Fire Blight

Fire_blight_pic_1_letter_Afire_blight_pic_2_with_letter_BA: Shoots infected with fire blight. | B: Flowers infected with fire blight.

Fire blight is the most damaging bacterial disease that affects shrubs and trees in the Rosaceous family during warm spring weather combined with rains or heavy dews. This disease is most often found in pear, apple, loquat and crabapple trees and has become a nuisance to homeowners and commercial landscape managers. Flower infections can be introduced by bees and other insects from infected wood cankers that ooze bacterial substance in the spring. Trees infected with the fire blight bacterium Erwinia amylovora often have extensive limb cankers and dieback with a characteristic “Shepherd’s Crook” appearance at the tips of the shoots.


The first sign of a fire blight infection is early death of flowers and then green shoots immediately adjacent to the flower petiole. The bacterium moves into the wood of twigs and lateral branches, which express black cankers and can turn completely black. By further spreading of the bacterium with rain splashes and insects to other flowers and shoots, symptoms will often appear scattered throughout the canopy. However, if the weather conditions are most favorable for disease progression and spreading, the whole canopy can be severely affected with a burned appearance thus explaining the name “fire blight.”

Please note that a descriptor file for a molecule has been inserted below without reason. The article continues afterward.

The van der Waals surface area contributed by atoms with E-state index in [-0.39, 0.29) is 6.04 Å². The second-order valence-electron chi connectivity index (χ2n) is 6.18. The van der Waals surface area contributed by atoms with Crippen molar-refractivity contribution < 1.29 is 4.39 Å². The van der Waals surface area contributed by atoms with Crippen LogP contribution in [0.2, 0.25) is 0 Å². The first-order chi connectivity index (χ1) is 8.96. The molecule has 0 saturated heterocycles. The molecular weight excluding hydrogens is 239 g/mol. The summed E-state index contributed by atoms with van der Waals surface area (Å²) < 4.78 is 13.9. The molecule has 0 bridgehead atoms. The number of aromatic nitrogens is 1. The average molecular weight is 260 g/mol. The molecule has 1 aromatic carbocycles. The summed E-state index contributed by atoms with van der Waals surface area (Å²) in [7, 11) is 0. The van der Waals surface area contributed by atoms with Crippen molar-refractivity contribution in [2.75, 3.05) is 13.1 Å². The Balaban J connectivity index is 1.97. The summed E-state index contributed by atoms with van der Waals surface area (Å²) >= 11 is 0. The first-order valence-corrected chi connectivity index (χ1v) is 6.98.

Info Source: Arborjet

Trees will recover from infestation and will be protected from this disease after the effective treatment that Joe’s Tree Care offers. We have certified arborists that can help you keep your trees health! Call us today! 512-215-1551